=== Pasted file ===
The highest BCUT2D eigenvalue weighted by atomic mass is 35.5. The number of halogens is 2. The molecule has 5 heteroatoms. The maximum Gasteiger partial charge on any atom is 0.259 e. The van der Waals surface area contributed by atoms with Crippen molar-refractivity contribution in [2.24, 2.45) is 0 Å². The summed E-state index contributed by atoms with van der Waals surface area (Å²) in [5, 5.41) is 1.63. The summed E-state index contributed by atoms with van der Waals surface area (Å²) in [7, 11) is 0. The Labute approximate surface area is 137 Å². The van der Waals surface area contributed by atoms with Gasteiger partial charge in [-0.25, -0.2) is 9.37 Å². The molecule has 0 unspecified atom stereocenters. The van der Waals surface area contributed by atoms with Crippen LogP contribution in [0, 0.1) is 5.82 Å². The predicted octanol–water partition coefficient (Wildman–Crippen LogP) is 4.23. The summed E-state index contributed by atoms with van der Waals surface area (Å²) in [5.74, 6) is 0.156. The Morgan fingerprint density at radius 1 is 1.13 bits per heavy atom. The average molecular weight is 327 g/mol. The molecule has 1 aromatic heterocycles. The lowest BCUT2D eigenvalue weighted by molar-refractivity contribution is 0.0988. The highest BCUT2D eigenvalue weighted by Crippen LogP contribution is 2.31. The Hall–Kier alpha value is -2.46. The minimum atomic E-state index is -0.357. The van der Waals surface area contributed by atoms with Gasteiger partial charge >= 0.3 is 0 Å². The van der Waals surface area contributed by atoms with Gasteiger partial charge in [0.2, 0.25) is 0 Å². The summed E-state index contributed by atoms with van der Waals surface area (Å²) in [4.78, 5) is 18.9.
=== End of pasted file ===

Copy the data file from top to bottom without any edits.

The highest BCUT2D eigenvalue weighted by atomic mass is 35.5. The number of halogens is 2. The molecule has 5 heteroatoms. The maximum Gasteiger partial charge on any atom is 0.259 e. The van der Waals surface area contributed by atoms with Crippen molar-refractivity contribution in [2.24, 2.45) is 0 Å². The summed E-state index contributed by atoms with van der Waals surface area (Å²) in [5, 5.41) is 1.63. The summed E-state index contributed by atoms with van der Waals surface area (Å²) in [7, 11) is 0. The Labute approximate surface area is 137 Å². The van der Waals surface area contributed by atoms with Gasteiger partial charge in [-0.25, -0.2) is 9.37 Å². The molecule has 0 unspecified atom stereocenters. The van der Waals surface area contributed by atoms with Crippen LogP contribution in [0, 0.1) is 5.82 Å². The predicted octanol–water partition coefficient (Wildman–Crippen LogP) is 4.23. The summed E-state index contributed by atoms with van der Waals surface area (Å²) in [5.74, 6) is 0.156. The Morgan fingerprint density at radius 1 is 1.13 bits per heavy atom. The average molecular weight is 327 g/mol. The molecule has 1 aromatic heterocycles. The lowest BCUT2D eigenvalue weighted by molar-refractivity contribution is 0.0988. The highest BCUT2D eigenvalue weighted by Crippen LogP contribution is 2.31. The Hall–Kier alpha value is -2.46. The minimum atomic E-state index is -0.357. The van der Waals surface area contributed by atoms with Gasteiger partial charge >= 0.3 is 0 Å². The van der Waals surface area contributed by atoms with Gasteiger partial charge in [0.2, 0.25) is 0 Å². The summed E-state index contributed by atoms with van der Waals surface area (Å²) in [4.78, 5) is 18.9.